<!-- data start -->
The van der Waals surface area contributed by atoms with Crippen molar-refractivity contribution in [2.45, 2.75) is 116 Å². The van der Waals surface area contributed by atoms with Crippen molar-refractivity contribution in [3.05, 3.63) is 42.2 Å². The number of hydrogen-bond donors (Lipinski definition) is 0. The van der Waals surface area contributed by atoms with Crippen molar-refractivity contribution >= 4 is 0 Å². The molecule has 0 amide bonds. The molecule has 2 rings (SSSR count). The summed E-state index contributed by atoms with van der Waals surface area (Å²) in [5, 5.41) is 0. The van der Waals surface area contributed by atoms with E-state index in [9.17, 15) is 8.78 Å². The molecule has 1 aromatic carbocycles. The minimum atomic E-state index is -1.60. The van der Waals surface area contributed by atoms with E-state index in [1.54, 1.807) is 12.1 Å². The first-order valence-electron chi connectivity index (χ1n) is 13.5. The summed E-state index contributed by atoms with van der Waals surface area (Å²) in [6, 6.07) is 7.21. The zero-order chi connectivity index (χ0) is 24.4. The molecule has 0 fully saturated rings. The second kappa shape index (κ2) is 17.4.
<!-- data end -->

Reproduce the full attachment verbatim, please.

The van der Waals surface area contributed by atoms with Crippen molar-refractivity contribution in [2.45, 2.75) is 116 Å². The van der Waals surface area contributed by atoms with Crippen molar-refractivity contribution in [3.05, 3.63) is 42.2 Å². The number of hydrogen-bond donors (Lipinski definition) is 0. The van der Waals surface area contributed by atoms with Crippen molar-refractivity contribution >= 4 is 0 Å². The molecule has 0 amide bonds. The molecule has 2 rings (SSSR count). The summed E-state index contributed by atoms with van der Waals surface area (Å²) in [5, 5.41) is 0. The van der Waals surface area contributed by atoms with E-state index in [9.17, 15) is 8.78 Å². The molecule has 1 aromatic carbocycles. The minimum atomic E-state index is -1.60. The van der Waals surface area contributed by atoms with E-state index in [1.54, 1.807) is 12.1 Å². The first-order valence-electron chi connectivity index (χ1n) is 13.5. The summed E-state index contributed by atoms with van der Waals surface area (Å²) in [6, 6.07) is 7.21. The zero-order chi connectivity index (χ0) is 24.4. The molecule has 0 fully saturated rings. The second kappa shape index (κ2) is 17.4.